- Get Involved
HOWARD, SARAH CREATH
HOWARD, SARAH CREATH (ca. 1812–ca. 1876). Sarah Creath Howard, pioneer woman, was born near Brownsville in Jackson County, Illinois, around 1812. If trials and tribulations build character, she must have had superior qualities, for her life was marked by one misfortune after another. Little is known of her until she and her husband, John McSherry, arrived in 1828 in DeWitt's colony, Texas, and settled on the west bank of the Guadalupe River some ten miles downstream from their nearest neighbor, Andrew Lockhart. Sarah was described as "a beautiful blonde...graceful in manner and pure of heart." John was "an honest, industrious man of nerve and will." Sarah gave birth to a son in 1829. Later that year her husband was killed by a band of Indians, after which Mrs. McSherry barred her cabin door, grabbed her gun, and prepared to defend herself and her baby. After being rescued by John McCrabb, a passerby, later that evening, Sarah departed her home and arrived the next day at the home of Andrew Lockhart, where she remained until she met and later married John Hibbins (or Hibbons). According to reports, Hibbins was a "well-to-do man." The Hibbinses took up residence in DeWitt County near the Guadalupe, but this time on the east bank near the site of present Concrete. During the summer of 1835, Sarah Hibbins and her two children journeyed to Illinois to visit her relatives. On the return trip to Texas in early 1836, she was accompanied by her only brother, George Creath. After arriving at Columbia on the Brazos in February 1836, Sarah, her children, and George were met by John Hibbins. As they reached Rock Creek, six miles from a site known as Sweet Home and only fifteen miles from the Hibbinses' home, thirteen Comanches attacked the party, killed Hibbins and George Creath, and captured Sarah and her children. Some accounts state that John Hibbins's mother was killed in this attack.
As Indian captives, closely guarded, Sarah and her children were permitted little privacy or freedom. Even while they slept, two guards stayed with them. As the Comanches made their second camp with the captives, the little baby began crying, and one of the Comanches smashed its head against a nearby tree as Sarah looked on in horror. After they had traveled across the Colorado River, the Comanches permitted Sarah and her remaining son to sleep without the close guards. At night, while everyone else was sleeping, Sarah slipped out of the camp, although her escape meant leaving her son behind. She traveled in the river and brush and eventually happened upon a herd of cattle and followed them home to seek help. Her journey of only ten miles had taken her twenty-four hours. Using information given by Sarah, Capt. John J. Tumlinson, Jr., successfully led a group of Texas Rangersqv in a raid against the Indians and rescued the boy.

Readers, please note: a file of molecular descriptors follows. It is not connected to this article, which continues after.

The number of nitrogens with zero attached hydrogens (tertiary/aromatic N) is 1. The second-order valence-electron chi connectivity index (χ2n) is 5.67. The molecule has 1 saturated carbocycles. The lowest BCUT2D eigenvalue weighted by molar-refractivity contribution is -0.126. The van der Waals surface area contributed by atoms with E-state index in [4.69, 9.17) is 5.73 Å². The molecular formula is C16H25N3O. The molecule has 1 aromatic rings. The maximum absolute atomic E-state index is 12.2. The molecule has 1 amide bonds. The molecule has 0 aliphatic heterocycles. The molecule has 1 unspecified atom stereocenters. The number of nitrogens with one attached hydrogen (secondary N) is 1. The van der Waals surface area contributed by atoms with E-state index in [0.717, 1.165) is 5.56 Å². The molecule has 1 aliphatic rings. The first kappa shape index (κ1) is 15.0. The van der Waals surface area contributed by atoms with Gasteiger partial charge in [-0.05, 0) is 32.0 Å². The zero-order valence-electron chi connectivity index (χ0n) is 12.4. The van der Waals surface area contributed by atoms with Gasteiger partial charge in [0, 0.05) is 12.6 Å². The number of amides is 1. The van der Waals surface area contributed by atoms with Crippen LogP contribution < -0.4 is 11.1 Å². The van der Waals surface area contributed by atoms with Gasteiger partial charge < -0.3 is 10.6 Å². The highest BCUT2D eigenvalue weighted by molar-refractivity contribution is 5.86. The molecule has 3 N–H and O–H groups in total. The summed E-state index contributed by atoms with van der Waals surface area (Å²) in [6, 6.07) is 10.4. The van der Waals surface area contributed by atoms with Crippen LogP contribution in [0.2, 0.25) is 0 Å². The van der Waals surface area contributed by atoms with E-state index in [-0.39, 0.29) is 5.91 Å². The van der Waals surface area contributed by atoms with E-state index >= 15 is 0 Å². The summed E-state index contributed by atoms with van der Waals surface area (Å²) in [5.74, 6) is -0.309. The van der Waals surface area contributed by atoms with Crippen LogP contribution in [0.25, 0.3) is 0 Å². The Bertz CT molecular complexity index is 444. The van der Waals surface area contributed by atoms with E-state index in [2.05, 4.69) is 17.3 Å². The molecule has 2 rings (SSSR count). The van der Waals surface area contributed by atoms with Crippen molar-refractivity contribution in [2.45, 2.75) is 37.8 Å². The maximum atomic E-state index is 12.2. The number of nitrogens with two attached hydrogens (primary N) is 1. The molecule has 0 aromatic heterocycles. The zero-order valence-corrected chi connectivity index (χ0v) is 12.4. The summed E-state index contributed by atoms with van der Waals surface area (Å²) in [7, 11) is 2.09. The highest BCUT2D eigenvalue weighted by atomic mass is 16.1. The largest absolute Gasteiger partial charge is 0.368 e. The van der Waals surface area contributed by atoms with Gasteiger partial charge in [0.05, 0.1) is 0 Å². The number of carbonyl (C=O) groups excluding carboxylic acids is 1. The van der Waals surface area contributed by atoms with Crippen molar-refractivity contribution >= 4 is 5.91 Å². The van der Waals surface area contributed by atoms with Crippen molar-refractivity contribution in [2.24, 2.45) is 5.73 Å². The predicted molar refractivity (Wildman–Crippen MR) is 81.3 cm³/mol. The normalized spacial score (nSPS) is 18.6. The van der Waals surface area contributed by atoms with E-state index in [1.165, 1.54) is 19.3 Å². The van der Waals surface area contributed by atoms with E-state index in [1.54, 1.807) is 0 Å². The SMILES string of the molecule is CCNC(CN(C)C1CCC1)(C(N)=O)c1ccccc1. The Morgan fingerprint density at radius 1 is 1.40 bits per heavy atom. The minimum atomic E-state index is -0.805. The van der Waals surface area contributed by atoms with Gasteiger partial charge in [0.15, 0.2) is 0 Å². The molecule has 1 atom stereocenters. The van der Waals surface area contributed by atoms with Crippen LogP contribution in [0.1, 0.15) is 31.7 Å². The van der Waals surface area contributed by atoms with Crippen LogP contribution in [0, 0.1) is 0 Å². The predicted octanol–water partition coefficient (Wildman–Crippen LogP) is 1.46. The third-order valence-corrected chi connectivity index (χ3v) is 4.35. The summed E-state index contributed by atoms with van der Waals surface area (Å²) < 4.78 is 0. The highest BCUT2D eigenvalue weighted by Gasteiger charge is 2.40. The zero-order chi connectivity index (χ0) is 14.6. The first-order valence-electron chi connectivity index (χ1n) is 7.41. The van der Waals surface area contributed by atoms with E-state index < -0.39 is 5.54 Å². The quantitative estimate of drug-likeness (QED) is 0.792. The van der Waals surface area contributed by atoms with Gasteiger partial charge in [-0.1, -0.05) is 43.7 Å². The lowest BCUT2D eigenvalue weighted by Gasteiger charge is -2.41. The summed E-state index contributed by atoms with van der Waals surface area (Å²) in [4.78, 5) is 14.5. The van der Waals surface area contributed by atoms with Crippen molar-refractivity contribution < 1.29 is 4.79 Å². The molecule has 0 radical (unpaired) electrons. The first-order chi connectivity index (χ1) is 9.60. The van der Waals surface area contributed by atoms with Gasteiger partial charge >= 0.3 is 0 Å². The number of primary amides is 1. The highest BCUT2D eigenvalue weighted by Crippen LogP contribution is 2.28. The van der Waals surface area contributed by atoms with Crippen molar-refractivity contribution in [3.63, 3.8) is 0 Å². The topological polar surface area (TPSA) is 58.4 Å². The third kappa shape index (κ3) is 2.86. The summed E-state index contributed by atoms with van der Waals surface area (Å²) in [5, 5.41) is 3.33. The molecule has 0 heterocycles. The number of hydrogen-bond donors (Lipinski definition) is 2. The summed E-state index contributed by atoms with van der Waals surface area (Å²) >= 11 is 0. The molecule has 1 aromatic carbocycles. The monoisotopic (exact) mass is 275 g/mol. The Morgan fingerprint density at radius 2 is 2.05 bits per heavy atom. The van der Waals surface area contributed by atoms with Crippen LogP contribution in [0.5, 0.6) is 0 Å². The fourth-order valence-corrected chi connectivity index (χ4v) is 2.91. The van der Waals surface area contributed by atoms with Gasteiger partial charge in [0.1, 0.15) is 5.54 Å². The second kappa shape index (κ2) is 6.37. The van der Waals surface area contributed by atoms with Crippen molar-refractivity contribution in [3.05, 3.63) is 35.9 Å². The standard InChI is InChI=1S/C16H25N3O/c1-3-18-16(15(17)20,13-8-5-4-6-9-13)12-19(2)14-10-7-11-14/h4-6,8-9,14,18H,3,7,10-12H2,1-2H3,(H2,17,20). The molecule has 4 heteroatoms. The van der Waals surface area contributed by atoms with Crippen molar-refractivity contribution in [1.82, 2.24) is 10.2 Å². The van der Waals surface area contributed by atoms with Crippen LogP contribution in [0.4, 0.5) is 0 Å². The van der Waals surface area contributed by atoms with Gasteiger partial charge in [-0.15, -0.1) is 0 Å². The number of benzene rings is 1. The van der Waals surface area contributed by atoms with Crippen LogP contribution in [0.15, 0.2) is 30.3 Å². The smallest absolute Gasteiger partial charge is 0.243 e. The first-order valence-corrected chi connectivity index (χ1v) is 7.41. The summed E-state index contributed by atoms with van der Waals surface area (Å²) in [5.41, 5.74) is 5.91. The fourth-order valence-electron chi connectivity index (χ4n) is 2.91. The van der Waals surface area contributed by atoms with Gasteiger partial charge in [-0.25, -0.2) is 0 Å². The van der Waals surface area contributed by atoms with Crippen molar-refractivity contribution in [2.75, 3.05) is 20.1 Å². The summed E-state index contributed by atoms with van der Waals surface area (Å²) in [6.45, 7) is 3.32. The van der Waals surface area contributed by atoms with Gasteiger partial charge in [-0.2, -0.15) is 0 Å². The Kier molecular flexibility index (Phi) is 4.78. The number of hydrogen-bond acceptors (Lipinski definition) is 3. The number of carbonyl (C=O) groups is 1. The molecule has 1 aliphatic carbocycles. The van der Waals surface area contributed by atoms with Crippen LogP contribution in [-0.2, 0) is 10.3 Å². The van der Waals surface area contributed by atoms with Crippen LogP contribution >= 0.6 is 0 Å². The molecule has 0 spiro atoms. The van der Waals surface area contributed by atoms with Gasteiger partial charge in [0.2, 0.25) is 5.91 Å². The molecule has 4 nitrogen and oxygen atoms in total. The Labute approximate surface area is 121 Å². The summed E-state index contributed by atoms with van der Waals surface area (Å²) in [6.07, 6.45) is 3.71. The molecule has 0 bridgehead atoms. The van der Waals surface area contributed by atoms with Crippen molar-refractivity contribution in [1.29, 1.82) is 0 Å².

Now, Sarah and her son found themselves fleeing from the advancing Mexicans who had just taken the Alamo. Finally finding refuge in Washington County, Sarah settled down and happened upon a former neighbor, Claiborne Stinnett, one of the first representatives of DeWitt County. In the spring of 1837 they were married and returned to the Guadalupe. Stinnett was later elected sheriff of Gonzales County. In the fall of 1837 he was murdered by two runaway slaves who fled to Mexico. It took until late 1842 for the full story of his death to come out and for his remains to be discovered. Not yet thirty and widowed for the third time, Sarah remained unmarried for some two years before marrying her fourth husband, Phillip Howard, around 1840. Though Sarah is best known as Mrs. Hibbins, she was married longest to Howard, who survived her. In the middle of 1840 the Howards left the Guadalupe area and moved to San Juan Capistrano Mission, some eight miles south of San Antonio. Almost immediately upon their arrival, Sarah's son from her first marriage, John McSherry, barely escaped from Indians as they raided the camp. The Howards moved farther down the San Antonio River to the southern end of Goliad County. But there they met with more Indian troubles and once again fled, this time to the area of present Hallettsville in Lavaca County. Now settled in peace, Sarah and Phillip had a daughter in 1845. Phillip was made county judge in 1848. In their later years, the Howards settled in Bosque County, where Sarah died around 1876.
BIBLIOGRAPHY:James T. DeShields, Border Wars of Texas, ed. Matt Bradley (Tioga, Texas, 1912; rpt., Waco: Texian Press, 1976). J. H. Kuykendall, "Reminiscences of Early Texans," Quarterly of the Texas State Historical Association 6–7 (January-July 1903). William L. Mann, "James O. Rice, Hero of the Battle on the San Gabriels," Southwestern Historical Quarterly 55 (July 1951). J. W. Wilbarger, Indian Depredations in Texas (Austin: Hutchings, 1889; rpt., Austin: State House, 1985).
Image Use Disclaimer
All copyrighted materials included within the Handbook of Texas Online are in accordance with Title 17 U.S.C. Section 107 related to Copyright and “Fair Use” for Non-Profit educational institutions, which permits the Texas State Historical Association (TSHA), to utilize copyrighted materials to further scholarship, education, and inform the public. The TSHA makes every effort to conform to the principles of fair use and to comply with copyright law.
For more information go to: http://www.law.cornell.edu/uscode/17/107.shtml
If you wish to use copyrighted material from this site for purposes of your own that go beyond fair use, you must obtain permission from the copyright owner.
The following, adapted from the Chicago Manual of Style, 15th edition, is the preferred citation for this article.Handbook of Texas Online, Susan Orr and H. D. Orr, "HOWARD, SARAH CREATH," accessed May 23, 2019, http://www.tshaonline.org/handbook/online/articles/fhoat.
Uploaded on June 15, 2010. Published by the Texas State Historical Association.